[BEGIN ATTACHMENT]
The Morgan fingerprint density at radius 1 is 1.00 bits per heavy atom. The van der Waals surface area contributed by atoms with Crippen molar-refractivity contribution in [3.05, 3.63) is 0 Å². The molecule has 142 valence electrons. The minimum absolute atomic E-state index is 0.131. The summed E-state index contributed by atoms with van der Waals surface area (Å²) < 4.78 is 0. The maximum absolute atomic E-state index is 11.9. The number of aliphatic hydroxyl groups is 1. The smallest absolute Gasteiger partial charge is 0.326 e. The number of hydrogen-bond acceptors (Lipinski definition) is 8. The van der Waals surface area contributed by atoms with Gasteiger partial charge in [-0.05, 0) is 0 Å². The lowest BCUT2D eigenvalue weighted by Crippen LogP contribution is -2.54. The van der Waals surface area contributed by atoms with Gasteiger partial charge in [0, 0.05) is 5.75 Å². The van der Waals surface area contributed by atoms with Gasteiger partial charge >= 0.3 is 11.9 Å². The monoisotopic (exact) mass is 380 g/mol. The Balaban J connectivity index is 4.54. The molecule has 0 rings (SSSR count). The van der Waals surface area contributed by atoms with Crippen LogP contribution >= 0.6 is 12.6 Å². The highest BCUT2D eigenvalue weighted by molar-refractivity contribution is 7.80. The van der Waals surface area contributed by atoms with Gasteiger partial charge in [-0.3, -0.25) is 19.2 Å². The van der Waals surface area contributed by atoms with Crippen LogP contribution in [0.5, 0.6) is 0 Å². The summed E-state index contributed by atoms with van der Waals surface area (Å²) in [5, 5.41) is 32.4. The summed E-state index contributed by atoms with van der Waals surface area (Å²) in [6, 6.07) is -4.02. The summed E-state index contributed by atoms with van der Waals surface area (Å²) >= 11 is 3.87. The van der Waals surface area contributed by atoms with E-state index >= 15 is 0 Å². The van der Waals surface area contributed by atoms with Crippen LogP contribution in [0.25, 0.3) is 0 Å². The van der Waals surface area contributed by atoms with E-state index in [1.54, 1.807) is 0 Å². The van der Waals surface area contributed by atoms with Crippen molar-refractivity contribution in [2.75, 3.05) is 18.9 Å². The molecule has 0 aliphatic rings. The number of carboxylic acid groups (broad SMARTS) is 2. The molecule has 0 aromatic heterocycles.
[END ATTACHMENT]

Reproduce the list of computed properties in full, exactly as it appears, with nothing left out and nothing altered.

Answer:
The Morgan fingerprint density at radius 1 is 1.00 bits per heavy atom. The van der Waals surface area contributed by atoms with Crippen molar-refractivity contribution in [3.05, 3.63) is 0 Å². The molecule has 142 valence electrons. The minimum absolute atomic E-state index is 0.131. The summed E-state index contributed by atoms with van der Waals surface area (Å²) < 4.78 is 0. The maximum absolute atomic E-state index is 11.9. The number of aliphatic hydroxyl groups is 1. The smallest absolute Gasteiger partial charge is 0.326 e. The number of hydrogen-bond acceptors (Lipinski definition) is 8. The van der Waals surface area contributed by atoms with Gasteiger partial charge in [-0.05, 0) is 0 Å². The lowest BCUT2D eigenvalue weighted by Crippen LogP contribution is -2.54. The van der Waals surface area contributed by atoms with Gasteiger partial charge in [0, 0.05) is 5.75 Å². The van der Waals surface area contributed by atoms with Gasteiger partial charge >= 0.3 is 11.9 Å². The monoisotopic (exact) mass is 380 g/mol. The Balaban J connectivity index is 4.54. The molecule has 0 rings (SSSR count). The van der Waals surface area contributed by atoms with Crippen LogP contribution >= 0.6 is 12.6 Å². The highest BCUT2D eigenvalue weighted by molar-refractivity contribution is 7.80. The van der Waals surface area contributed by atoms with Gasteiger partial charge in [-0.3, -0.25) is 19.2 Å². The van der Waals surface area contributed by atoms with Crippen LogP contribution in [0.5, 0.6) is 0 Å². The summed E-state index contributed by atoms with van der Waals surface area (Å²) in [5, 5.41) is 32.4. The summed E-state index contributed by atoms with van der Waals surface area (Å²) in [6, 6.07) is -4.02. The summed E-state index contributed by atoms with van der Waals surface area (Å²) >= 11 is 3.87. The van der Waals surface area contributed by atoms with E-state index >= 15 is 0 Å². The van der Waals surface area contributed by atoms with Crippen LogP contribution in [0.25, 0.3) is 0 Å². The van der Waals surface area contributed by atoms with E-state index in [1.54, 1.807) is 0 Å². The van der Waals surface area contributed by atoms with Crippen molar-refractivity contribution in [2.75, 3.05) is 18.9 Å². The molecule has 0 aliphatic rings. The number of carboxylic acid groups (broad SMARTS) is 2. The molecule has 0 aromatic heterocycles.